Oh Denise, I wish wish I had the power to bring your sweet son back to you and your family. Your community gathered around you, lifted you up, and carried you through the darkest of days. How amazing to have people like that in your life, who loved your son!

    You have lived every mother’s (and father’s) nightmare and sharing your experience as eloquently as you have, will surely help the parents who so sadly find themselves in your shoes. I’m thankful for all the happy memories you have of him that you keep in your heart, and for the happy memories you continue to create with your daughters, that is your biggest strength of all.

    I’m praying that you feel the Lord’s arms still to this day, and that Easter season and our Risen Jesus will remind you on your saddest days that you will see Cody again ❤❤❤

  2. Sarah B Sanders says:

    Oh, sweet friend. I cannot fathom what you’ve walked through.
    And I have absolutely zero words that will make any of it better.
    I’m praying for you this season.
    That is all.
    Hugs.

  3. Lisa says:

    Dear Denise, I only know a tiny bit of what you have experienced.

    We lost a family member suddenly on April Fool’s Day one year. I never think of April 1st without remembering.

    Peace and love to you my friend.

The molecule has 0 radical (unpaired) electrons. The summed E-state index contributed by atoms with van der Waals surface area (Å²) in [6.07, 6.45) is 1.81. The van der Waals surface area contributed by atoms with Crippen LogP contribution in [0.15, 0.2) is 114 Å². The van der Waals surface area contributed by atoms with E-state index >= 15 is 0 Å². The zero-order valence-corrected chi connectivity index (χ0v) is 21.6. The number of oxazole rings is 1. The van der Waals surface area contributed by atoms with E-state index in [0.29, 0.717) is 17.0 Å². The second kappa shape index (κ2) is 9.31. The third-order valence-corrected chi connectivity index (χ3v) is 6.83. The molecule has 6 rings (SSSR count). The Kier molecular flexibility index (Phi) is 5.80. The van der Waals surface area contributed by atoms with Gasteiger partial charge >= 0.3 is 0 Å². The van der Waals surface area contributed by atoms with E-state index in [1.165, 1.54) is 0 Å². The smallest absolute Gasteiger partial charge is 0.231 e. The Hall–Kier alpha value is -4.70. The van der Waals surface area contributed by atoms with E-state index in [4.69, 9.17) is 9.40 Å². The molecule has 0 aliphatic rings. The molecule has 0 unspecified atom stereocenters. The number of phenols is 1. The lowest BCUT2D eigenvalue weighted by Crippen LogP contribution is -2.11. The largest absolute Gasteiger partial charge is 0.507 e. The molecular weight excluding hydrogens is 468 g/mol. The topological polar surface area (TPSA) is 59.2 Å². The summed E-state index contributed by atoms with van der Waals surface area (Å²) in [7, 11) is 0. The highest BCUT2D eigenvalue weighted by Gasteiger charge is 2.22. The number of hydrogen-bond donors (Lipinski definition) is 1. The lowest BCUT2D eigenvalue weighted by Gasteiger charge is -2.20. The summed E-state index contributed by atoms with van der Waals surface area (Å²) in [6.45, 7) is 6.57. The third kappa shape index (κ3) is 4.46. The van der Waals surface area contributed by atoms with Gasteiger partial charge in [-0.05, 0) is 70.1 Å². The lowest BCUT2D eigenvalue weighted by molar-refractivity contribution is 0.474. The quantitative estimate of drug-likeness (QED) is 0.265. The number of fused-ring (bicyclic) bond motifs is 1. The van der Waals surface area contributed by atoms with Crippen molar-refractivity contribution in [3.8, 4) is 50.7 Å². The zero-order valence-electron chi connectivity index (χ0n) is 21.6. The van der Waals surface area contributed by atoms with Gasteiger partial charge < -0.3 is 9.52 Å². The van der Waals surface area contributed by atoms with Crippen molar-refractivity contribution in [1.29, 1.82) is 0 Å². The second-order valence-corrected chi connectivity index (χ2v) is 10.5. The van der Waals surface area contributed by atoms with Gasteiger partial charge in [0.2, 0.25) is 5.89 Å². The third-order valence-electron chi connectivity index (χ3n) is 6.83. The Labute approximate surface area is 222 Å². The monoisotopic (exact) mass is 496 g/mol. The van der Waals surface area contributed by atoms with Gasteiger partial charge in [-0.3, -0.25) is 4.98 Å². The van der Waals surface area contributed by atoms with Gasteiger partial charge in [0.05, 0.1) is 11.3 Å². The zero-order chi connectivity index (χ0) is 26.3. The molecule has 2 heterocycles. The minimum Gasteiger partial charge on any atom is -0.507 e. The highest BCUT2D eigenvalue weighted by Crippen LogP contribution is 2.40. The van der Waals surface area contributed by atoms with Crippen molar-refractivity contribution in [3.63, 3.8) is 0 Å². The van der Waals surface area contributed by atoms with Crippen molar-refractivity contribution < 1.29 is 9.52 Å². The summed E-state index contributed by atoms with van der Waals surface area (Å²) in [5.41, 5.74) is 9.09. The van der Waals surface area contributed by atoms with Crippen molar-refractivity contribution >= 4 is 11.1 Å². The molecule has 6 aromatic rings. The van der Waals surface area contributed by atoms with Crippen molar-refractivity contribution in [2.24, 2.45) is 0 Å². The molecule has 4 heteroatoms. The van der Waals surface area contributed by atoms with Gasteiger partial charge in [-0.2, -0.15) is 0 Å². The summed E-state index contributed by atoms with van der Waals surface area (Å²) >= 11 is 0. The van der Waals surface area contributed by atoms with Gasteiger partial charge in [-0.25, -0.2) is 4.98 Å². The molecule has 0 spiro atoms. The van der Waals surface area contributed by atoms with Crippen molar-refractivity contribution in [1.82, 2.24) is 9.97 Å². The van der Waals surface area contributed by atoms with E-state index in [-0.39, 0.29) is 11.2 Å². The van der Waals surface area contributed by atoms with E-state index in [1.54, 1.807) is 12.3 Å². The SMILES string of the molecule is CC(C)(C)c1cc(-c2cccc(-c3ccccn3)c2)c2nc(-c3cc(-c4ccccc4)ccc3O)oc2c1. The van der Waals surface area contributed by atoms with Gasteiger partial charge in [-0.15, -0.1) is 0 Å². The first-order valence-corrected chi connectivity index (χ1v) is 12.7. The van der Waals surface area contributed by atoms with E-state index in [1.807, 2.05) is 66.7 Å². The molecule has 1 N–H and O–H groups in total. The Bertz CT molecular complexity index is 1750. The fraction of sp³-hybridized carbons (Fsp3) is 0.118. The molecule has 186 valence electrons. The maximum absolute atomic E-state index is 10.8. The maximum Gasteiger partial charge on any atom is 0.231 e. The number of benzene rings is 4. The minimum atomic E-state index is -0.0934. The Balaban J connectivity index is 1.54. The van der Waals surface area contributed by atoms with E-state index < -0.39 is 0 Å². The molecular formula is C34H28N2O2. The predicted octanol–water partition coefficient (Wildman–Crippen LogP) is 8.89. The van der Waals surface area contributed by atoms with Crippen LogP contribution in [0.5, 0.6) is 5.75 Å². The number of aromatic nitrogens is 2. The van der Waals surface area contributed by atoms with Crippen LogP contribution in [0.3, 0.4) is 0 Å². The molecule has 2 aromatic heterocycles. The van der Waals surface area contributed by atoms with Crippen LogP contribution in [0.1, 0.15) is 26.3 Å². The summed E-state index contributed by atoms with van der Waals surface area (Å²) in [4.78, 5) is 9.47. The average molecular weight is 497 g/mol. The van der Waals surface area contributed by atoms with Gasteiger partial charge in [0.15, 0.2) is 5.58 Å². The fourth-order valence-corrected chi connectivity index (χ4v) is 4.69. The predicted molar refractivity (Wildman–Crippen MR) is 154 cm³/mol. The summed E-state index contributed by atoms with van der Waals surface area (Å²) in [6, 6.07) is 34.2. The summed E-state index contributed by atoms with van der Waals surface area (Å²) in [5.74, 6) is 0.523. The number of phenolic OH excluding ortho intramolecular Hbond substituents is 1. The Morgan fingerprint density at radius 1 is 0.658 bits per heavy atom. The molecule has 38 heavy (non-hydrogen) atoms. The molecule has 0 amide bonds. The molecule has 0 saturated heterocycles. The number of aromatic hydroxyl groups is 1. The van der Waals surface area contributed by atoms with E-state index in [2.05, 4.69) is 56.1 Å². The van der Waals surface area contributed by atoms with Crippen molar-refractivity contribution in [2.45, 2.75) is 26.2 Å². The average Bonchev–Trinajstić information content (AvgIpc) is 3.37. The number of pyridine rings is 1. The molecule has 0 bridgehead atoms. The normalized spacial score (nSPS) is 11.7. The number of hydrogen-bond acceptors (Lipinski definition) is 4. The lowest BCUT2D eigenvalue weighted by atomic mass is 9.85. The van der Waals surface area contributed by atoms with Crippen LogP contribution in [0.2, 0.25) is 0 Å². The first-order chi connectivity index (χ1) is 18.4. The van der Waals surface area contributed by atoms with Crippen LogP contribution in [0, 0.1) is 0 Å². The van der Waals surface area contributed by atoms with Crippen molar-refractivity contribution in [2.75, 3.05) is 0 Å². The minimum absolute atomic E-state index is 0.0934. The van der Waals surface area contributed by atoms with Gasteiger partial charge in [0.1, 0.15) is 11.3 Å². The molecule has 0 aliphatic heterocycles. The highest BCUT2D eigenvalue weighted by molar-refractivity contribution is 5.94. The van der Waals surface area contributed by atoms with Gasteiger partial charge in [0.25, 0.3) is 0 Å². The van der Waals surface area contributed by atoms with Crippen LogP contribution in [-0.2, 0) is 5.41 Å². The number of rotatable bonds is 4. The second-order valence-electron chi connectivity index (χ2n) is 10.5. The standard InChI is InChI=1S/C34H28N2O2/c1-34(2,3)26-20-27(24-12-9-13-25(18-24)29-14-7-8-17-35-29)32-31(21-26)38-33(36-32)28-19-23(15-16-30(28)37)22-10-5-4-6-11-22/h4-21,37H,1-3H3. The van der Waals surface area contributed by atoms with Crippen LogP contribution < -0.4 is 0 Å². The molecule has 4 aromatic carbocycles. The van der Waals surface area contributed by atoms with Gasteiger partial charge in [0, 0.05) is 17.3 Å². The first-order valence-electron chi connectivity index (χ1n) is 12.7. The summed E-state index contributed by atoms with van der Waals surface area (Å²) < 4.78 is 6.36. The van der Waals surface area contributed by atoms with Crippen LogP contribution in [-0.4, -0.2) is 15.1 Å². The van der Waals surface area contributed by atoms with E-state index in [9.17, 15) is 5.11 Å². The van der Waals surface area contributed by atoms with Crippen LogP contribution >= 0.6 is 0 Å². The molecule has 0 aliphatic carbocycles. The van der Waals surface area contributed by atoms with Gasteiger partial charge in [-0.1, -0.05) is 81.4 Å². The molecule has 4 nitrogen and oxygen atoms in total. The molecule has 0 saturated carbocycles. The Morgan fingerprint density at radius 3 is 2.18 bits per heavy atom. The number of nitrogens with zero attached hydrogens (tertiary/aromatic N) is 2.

4. Michelle says:

    Denise, I am so glad you shared your this here. (I follow you on Instagram, and was lead here to read your story @vintage_squirrel ) I can’t imagine what the last three years have been like for your family. My oldest son is 23, soon to turn 24, and I cannot imagine losing him so suddenly. In fact, I couldn’t sleep last night because I lay awake thinking about the sad ending to a local 23 year-old man who had been missing and whose body was found nearby. I don’t know them, but cried along with his mother on the TV news because I was heartbroken for her. I, too, am heartbroken for you as a mother, and for your understandably broken family. I feel it’s helpful to share these parts of ourselves, because life can be really difficult and we need to be aware that others may be going through a tragic loss, while putting on a smile. I’ve tried to express this to my boys… to be kind to everyone, because you never know what they might be dealing with. I wish you peace and comfort this Spring.

  5. Susanne says:

    Denise I am so sorry for your loss, I can’t begin to imagine what it would be like. I pray that each year the pain lessens until you can enjoy the season of spring again the way Cody would want you too. Love and Hugs

  6. Mary says:

    Denise I wish I could reach out and give you a great big hug. There is no loss greater than that of a child. I lost my mom when I was 19 and have always hated the summertime but I never put it together till I read your post. I honestly don’t have any words to comfort you but I think your family is your greatest strength and together you will move forward but never forget.

  7. Sherry Cole says:

    Denise, I am so so sorry for your loss and that you are having to go through this pain. I understand how the season will make you sad. I lost my husband 19 years ago and he passed 9 days before Christmas. Christmas time was very hard for my daughter and I but in time we have grown to love the Christmas season again. You are in my prayers!

  8. Kim says:

    Denise, I can’t begin to understand what you and your family are going through, but I can offer love, support, prayers for all of you. It’s obvious you’ve got an amazing angel up there watching over you all!